Probably a way to make it work, but not powerful, would be to calculate the amount of current your bank of batteries can put out, then using ohms law figure the amount of resistance against that battery voltage (nom.)7.5v. and then use a guage of wire, and length needed to give you the maximum ampount of turns possible, to have a resistance introduced into this circuit, about 10 times greater than calculated valuie, that your bank of batteries can withstand (current draw).

    Like I said before:
    A lead acid battery would probably work better for the kind of current your asking for.
    And there nice and compact nowadays, I bought a small 6v. and a 12v. to power some of my robot projects.
    Last a long time, and can be recharged with a car battery charger.
     
    Last edited: Oct 1, 2009
  6. rjenkins

    AAC Fanatic!

    Nov 6, 2005
    1,015
    69
    A simple, basic calculation for the strength of a solenoid / electromagnet coil is the Ampare-Turn rating.

    This is as it sounds, the number of turns x the current through the coil. The higher the ampere turns figure, the stronger the magnetic field.


    For example, a 1000 turn coil with 0.5A current gives 500 Ampere Turns.
    A 100 Turn coil running at 0.5A gives 50 A-T
    A 100 Turn coil running at 5A also gives 500 A-T.

    A core will change the effective strength, but for any given core (up to the point of saturation), the relative changes should still apply.

    For any particular wire size, adding turns will add resistance and reduce the current, so the ampere turns will roughly stay the same for a given supply voltage. Picking the wire size correctly is very important.

    To get a strong, short pulse, you could possibly use several batteries in series charging some high value capacitors. The capacitors could provide a short, high current pulse but you will probably need something in the tens of thousands of microfarads range.
     
  7. Flaffen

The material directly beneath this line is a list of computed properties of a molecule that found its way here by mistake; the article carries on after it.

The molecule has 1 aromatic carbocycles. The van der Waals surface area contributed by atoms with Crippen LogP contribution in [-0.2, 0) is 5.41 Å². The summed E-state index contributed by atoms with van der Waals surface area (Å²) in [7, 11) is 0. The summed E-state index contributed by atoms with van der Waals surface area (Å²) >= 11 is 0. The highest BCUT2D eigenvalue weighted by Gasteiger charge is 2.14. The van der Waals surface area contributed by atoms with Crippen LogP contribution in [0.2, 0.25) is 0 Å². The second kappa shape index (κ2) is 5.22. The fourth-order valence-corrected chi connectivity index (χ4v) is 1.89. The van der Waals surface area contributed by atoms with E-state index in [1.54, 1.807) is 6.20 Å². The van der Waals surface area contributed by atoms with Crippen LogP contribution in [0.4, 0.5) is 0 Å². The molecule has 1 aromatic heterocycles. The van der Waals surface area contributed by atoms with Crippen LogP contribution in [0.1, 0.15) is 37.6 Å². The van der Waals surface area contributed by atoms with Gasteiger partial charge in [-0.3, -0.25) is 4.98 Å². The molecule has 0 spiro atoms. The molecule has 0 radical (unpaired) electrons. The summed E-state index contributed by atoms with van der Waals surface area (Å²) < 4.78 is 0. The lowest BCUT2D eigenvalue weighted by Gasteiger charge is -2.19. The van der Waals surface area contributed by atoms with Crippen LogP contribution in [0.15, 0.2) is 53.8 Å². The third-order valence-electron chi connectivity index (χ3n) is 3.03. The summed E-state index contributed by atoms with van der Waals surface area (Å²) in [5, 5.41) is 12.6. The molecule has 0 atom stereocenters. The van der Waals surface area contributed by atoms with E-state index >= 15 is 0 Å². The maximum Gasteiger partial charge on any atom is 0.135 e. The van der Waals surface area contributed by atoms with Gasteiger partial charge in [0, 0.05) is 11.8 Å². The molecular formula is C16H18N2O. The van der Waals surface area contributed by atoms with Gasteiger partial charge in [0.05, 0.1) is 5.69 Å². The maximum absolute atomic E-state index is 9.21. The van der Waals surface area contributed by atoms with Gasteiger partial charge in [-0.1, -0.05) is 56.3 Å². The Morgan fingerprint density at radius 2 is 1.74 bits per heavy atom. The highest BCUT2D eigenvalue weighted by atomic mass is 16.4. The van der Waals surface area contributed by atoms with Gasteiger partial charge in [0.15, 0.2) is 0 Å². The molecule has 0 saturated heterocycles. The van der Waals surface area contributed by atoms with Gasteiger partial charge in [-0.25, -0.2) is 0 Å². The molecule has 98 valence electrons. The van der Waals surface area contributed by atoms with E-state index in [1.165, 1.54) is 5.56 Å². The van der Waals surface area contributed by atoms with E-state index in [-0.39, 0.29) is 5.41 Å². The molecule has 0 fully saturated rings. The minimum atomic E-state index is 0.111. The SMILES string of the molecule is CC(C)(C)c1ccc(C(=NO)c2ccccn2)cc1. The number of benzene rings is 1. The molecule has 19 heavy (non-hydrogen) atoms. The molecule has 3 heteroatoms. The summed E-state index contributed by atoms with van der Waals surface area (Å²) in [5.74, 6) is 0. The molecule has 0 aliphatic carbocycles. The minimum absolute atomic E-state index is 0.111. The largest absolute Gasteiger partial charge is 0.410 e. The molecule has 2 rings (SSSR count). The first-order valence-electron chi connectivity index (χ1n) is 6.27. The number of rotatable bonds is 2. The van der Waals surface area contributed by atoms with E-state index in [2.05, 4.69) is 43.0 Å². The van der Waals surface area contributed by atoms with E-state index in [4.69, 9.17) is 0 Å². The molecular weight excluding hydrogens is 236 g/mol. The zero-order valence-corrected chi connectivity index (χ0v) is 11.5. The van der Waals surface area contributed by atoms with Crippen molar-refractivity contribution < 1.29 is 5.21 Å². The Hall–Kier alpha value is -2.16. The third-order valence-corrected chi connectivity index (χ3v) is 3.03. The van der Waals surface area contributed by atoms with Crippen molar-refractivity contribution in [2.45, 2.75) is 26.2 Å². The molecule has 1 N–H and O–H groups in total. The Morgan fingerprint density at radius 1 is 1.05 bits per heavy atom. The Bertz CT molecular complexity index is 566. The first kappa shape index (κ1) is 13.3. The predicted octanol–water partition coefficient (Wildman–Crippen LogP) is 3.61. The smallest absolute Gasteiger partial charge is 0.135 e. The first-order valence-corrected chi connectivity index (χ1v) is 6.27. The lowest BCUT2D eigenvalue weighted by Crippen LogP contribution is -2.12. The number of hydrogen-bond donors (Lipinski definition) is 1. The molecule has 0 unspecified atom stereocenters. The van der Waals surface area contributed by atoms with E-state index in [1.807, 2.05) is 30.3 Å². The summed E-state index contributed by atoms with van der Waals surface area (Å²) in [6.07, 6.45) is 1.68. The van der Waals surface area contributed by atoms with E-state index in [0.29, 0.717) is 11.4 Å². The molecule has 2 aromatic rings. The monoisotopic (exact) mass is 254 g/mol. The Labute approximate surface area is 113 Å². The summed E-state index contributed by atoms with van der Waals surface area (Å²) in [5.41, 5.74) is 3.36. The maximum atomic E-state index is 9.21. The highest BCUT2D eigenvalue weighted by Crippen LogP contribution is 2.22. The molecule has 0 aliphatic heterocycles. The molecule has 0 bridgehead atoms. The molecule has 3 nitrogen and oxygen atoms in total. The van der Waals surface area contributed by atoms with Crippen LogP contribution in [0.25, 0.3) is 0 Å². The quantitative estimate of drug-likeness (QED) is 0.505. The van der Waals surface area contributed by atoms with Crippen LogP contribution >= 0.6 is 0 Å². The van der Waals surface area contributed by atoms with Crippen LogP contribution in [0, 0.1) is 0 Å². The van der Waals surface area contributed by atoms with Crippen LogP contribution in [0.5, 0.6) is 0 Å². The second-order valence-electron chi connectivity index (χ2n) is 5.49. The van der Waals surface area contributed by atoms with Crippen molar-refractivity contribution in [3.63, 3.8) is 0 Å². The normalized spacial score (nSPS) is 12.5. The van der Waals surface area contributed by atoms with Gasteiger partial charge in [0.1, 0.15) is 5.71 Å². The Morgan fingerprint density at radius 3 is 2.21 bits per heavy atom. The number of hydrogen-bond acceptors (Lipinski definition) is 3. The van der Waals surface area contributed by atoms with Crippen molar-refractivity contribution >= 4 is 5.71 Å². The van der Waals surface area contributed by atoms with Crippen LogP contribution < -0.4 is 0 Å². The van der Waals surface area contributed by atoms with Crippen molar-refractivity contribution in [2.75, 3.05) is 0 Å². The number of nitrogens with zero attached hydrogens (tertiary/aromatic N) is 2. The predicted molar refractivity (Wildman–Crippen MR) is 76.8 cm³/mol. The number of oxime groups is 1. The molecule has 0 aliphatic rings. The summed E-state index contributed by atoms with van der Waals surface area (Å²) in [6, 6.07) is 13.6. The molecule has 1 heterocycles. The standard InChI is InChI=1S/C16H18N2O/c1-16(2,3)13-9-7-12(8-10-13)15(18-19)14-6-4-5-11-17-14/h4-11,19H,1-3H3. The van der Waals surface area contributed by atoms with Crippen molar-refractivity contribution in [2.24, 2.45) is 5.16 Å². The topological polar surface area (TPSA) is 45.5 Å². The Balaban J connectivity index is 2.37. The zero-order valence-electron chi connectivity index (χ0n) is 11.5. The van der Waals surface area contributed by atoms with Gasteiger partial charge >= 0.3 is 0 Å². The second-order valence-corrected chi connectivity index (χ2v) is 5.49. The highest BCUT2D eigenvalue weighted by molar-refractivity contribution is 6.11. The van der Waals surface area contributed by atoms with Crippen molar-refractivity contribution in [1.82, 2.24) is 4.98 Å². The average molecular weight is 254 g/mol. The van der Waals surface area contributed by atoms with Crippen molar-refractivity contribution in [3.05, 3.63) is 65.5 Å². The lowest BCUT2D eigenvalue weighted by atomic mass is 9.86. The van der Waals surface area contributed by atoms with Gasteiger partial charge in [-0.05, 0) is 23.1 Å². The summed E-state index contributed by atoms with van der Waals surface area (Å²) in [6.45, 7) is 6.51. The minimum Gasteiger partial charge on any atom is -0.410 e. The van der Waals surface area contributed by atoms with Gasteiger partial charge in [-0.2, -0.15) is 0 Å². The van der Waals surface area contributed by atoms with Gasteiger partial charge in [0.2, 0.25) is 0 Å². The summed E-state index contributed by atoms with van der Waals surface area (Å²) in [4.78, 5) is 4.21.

Thread Starter New Member

    Oct 1, 2009
    4
    0
    Ok thanx for the info, it has helped a lot. But now I'm wondering if it is possible to "store" an electrical charge with higher current or voltage than what would flow from a bank of batteries? Kind of "charging up" and realeasing it, getting a very high current or voltage for a short moment. Or do I need to circuit a bunch of batteries to get a decent current?
     
  8. blueroomelectronics

    AAC Fanatic!

    Jul 22, 2007
    1,758
    98
    What are you trying to build?
     
  9. Duane P Wetick

    Active Member

    Apr 23, 2009
    408
    19
    I worked with electromagnets for many years. Here are some hints for design:
    The use of soft steel (1010 or 1020 alloy) makes the best electromagnet.
    DC amperes x # turns gives the magnetic strength figure. This applies to all electromagnets.
    Depending how you orient the poles, you can get a shallow or deep field.
    When you attach a piece of iron to a magnet, you effectively charge that piece of iron to the opposite polarity of the magnet's polarity; opposites attract.

    Regards, DPW
     
    Last edited: Oct 27, 2009
  10. Flaffen

    Thread Starter New Member

    Oct 1, 2009
    4
    0
    Well, my problem is that I dont really know where I could get the soft iron/steel for the electromagnets. Also does anyone know a good way to get the copper wire to stay put? Problem is that I wind it around the core, but it has a tendency to slide out to the sides, and that is especially a problem when I wind another layer ontop of that (the new layer of wire often slip between the copperwire beneath it, making it irregular). So if anyone knows a good place where I can buy magnets, that would be cool (I will save a lot of time and energy if I can just buy them, as I have tested the concept already and now I just have to build a prototype of the device).
    I need opposite pole magnets with a deep magnetic field, and I need to be able to reverse the poles quickly. They need to be very powerful, but only for a short moment.

    What am I trying to build? Well I have a lot of ideas I'm going to try out, the concepts themselves I will keep a secret for now.
     
  11. Duane P Wetick

    Active Member

    Apr 23, 2009
    408
    19
    Many electromagnets use a bobbin, just an insulating sleeve w/ ends and the wire is wound randomly; remember its the number of turns that are significant, not the parallelism of the turns. Putting the turns on neatly beside each other will make a smaller overall package however. A very strong electromagnet can be made by machining a cup out of a steel billet and leaving a center pole that accepts the bobbin w/ coil. Epoxy fill and you're done!

    Cheers! DPW
     
  12. BMorse

    Senior Member

    Sep 26, 2009
    2,675
    234
    After winding your first layer, wrap some masking tape around the first layer before wrapping the second layer, 1 layer of masking tape should do..... after the coils are completely made use some epoxy or hot glue on the ends to keep the coils from sliding off your core.....


    My .02
     
Loading...